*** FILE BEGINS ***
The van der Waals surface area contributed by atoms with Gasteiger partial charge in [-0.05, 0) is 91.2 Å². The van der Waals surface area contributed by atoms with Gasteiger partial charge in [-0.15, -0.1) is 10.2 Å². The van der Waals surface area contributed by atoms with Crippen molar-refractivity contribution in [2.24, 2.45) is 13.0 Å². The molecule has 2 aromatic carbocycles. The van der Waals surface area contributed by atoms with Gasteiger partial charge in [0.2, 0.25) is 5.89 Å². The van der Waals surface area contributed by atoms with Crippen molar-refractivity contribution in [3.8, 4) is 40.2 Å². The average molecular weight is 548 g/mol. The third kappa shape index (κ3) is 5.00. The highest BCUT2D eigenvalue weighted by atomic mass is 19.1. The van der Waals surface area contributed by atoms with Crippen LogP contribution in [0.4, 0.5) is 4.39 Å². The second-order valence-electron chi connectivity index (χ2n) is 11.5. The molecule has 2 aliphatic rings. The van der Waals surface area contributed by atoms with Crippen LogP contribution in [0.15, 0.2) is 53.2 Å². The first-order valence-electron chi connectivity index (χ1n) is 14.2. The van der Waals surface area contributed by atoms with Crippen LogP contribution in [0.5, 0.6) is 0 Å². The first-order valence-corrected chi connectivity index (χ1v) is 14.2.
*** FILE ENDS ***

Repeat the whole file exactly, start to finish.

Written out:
The van der Waals surface area contributed by atoms with Gasteiger partial charge in [-0.05, 0) is 91.2 Å². The van der Waals surface area contributed by atoms with Gasteiger partial charge in [-0.15, -0.1) is 10.2 Å². The van der Waals surface area contributed by atoms with Crippen molar-refractivity contribution in [2.24, 2.45) is 13.0 Å². The molecule has 2 aromatic carbocycles. The van der Waals surface area contributed by atoms with Gasteiger partial charge in [0.2, 0.25) is 5.89 Å². The van der Waals surface area contributed by atoms with Crippen molar-refractivity contribution in [3.8, 4) is 40.2 Å². The average molecular weight is 548 g/mol. The third kappa shape index (κ3) is 5.00. The highest BCUT2D eigenvalue weighted by atomic mass is 19.1. The van der Waals surface area contributed by atoms with Crippen LogP contribution in [0.4, 0.5) is 4.39 Å². The second-order valence-electron chi connectivity index (χ2n) is 11.5. The molecule has 2 aliphatic rings. The van der Waals surface area contributed by atoms with Crippen LogP contribution in [0.15, 0.2) is 53.2 Å². The first-order valence-electron chi connectivity index (χ1n) is 14.2. The van der Waals surface area contributed by atoms with Crippen LogP contribution in [0.5, 0.6) is 0 Å². The first-order valence-corrected chi connectivity index (χ1v) is 14.2.